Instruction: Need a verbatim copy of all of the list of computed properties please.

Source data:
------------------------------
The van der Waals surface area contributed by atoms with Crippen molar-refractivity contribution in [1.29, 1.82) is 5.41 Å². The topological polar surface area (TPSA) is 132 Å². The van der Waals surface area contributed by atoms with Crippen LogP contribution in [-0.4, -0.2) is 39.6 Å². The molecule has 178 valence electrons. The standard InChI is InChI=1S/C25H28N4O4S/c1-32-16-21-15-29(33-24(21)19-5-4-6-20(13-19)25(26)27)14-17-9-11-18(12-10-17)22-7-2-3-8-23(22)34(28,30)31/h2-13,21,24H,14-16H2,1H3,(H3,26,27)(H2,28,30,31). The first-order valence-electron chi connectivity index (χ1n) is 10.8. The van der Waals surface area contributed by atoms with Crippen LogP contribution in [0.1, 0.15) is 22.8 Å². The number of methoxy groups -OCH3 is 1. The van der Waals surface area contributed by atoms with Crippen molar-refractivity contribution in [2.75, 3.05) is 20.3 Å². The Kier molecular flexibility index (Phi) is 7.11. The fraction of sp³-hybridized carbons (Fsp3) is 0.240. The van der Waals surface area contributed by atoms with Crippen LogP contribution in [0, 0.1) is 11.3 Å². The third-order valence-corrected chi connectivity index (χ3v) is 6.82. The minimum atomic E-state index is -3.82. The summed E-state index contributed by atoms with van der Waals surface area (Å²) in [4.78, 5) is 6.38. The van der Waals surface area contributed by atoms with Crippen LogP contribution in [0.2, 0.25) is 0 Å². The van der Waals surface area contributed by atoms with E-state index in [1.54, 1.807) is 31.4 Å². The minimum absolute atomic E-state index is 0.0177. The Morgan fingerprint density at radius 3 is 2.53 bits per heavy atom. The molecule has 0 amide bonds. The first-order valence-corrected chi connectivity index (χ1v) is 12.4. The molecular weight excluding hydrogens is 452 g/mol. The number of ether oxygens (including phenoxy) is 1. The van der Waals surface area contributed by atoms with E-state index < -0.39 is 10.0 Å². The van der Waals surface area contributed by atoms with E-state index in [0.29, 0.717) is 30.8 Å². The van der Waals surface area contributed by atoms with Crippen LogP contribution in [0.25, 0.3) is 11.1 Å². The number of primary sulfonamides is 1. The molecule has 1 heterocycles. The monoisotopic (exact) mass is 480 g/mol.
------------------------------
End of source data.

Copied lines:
The van der Waals surface area contributed by atoms with Crippen molar-refractivity contribution in [1.29, 1.82) is 5.41 Å². The topological polar surface area (TPSA) is 132 Å². The van der Waals surface area contributed by atoms with Crippen LogP contribution in [-0.4, -0.2) is 39.6 Å². The molecule has 178 valence electrons. The standard InChI is InChI=1S/C25H28N4O4S/c1-32-16-21-15-29(33-24(21)19-5-4-6-20(13-19)25(26)27)14-17-9-11-18(12-10-17)22-7-2-3-8-23(22)34(28,30)31/h2-13,21,24H,14-16H2,1H3,(H3,26,27)(H2,28,30,31). The first-order valence-electron chi connectivity index (χ1n) is 10.8. The van der Waals surface area contributed by atoms with Crippen LogP contribution in [0.1, 0.15) is 22.8 Å². The number of methoxy groups -OCH3 is 1. The van der Waals surface area contributed by atoms with Crippen molar-refractivity contribution in [2.75, 3.05) is 20.3 Å². The Kier molecular flexibility index (Phi) is 7.11. The fraction of sp³-hybridized carbons (Fsp3) is 0.240. The van der Waals surface area contributed by atoms with Crippen LogP contribution in [0, 0.1) is 11.3 Å². The third-order valence-corrected chi connectivity index (χ3v) is 6.82. The minimum atomic E-state index is -3.82. The summed E-state index contributed by atoms with van der Waals surface area (Å²) in [4.78, 5) is 6.38. The van der Waals surface area contributed by atoms with Crippen LogP contribution in [0.2, 0.25) is 0 Å². The van der Waals surface area contributed by atoms with E-state index in [1.54, 1.807) is 31.4 Å². The minimum absolute atomic E-state index is 0.0177. The Morgan fingerprint density at radius 3 is 2.53 bits per heavy atom. The molecule has 0 amide bonds. The first-order valence-corrected chi connectivity index (χ1v) is 12.4. The molecular weight excluding hydrogens is 452 g/mol. The number of ether oxygens (including phenoxy) is 1. The van der Waals surface area contributed by atoms with E-state index < -0.39 is 10.0 Å². The van der Waals surface area contributed by atoms with E-state index in [0.29, 0.717) is 30.8 Å². The van der Waals surface area contributed by atoms with Crippen LogP contribution in [0.25, 0.3) is 11.1 Å². The number of primary sulfonamides is 1. The molecule has 1 heterocycles. The monoisotopic (exact) mass is 480 g/mol.